The arts, culture and heritage sector is, of course, guided by this national agenda and national strategic priorities hence the White Paper’s main focus is the transformation of the arts, culture and heritage landscape. Minister Pallo Jordan has on many occasions remarked that visitors to South Africa would never believe that the majority of the people of this country, who are African, ever lived and contributed anything to this society. Our monuments, museum contents, libraries, archives and geographical place names are but some of the contentious issues.

It is for this reason that the White Paper fore-grounded the issue of transformation and the establishment of agents for transformation and coordination of the sector.

We are also only recently beginning to realise that arts, culture and heritage are strategic resources which are critical in forging a sense of national identity, self-esteem, ubuntu and social cohesion and that our cultural industries do make a significant contribution to our GDP. How we express and celebrate our culture, values, beliefs and diversity is often at the heart of the branding of our local and national identities. How we approach and understand our heritage shapes our image of ourselves and the image we convey to future generations.

The Department of Arts and Culture has recently embarked on a programme of reviewing the policy and legislation pertaining to the arts, culture and heritage sector, after it had done an assessment of the first decade of our democracy.  

The National Heritage Council’s project of developing a Transformation Charter for the heritage sector is highly commendable. I believe it is a serious attempt to provide a blueprint for the transformation of the sector. Most importantly, is the people-centred approach of the research which was conducted, the effort to reach out to all provinces and the participatory nature of this forum with a strong presence of the civil society.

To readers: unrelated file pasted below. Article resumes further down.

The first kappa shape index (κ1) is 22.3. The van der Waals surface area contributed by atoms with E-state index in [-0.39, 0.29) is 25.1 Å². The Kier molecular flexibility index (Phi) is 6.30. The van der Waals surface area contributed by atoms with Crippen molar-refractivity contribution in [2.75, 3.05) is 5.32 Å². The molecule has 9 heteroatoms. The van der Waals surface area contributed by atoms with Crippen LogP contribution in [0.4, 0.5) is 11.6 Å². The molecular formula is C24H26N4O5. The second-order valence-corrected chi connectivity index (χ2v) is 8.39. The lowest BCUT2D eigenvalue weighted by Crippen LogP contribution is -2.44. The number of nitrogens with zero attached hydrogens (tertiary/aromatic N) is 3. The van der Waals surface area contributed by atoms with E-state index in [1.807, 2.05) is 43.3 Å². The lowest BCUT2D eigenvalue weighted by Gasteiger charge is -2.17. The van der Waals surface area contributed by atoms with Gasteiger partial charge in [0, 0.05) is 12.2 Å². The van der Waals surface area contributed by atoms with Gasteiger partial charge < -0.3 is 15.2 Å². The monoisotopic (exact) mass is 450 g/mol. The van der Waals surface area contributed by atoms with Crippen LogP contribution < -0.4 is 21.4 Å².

I only hope that throughout this process of developing the Heritage Transformation Charter the role played by women in our society and their role in preserving and promoting our heritage will not be overlooked or underplayed.

I have often been at pains to explain the strategic importance of arts, culture and heritage in our society to the powers that be. Some of our government institutions like the National Lottery have still to be convinced as to why they should consider funding arts, culture and heritage projects and programmes.    Arts, culture and heritage should not be considered as luxuries or entertainment for society only. They should also not be an afterthought or a less important item in the national budget. It should be clearly understood by government as well as society at large that arts, culture and heritage are essential components to the social well-being, emotional health, wealth and prosperity of our people.

In a society that is full of tensions, competing interests, demands and opportunities, such as ours, we need to find a sanctuary for our souls and a deeper meaning of our existence in the arts, culture and heritage of our beloved country.

I wish you all the best in this very commendable endeavour. I hope you will have fruitful deliberations and a very successful Indaba.

I thank you.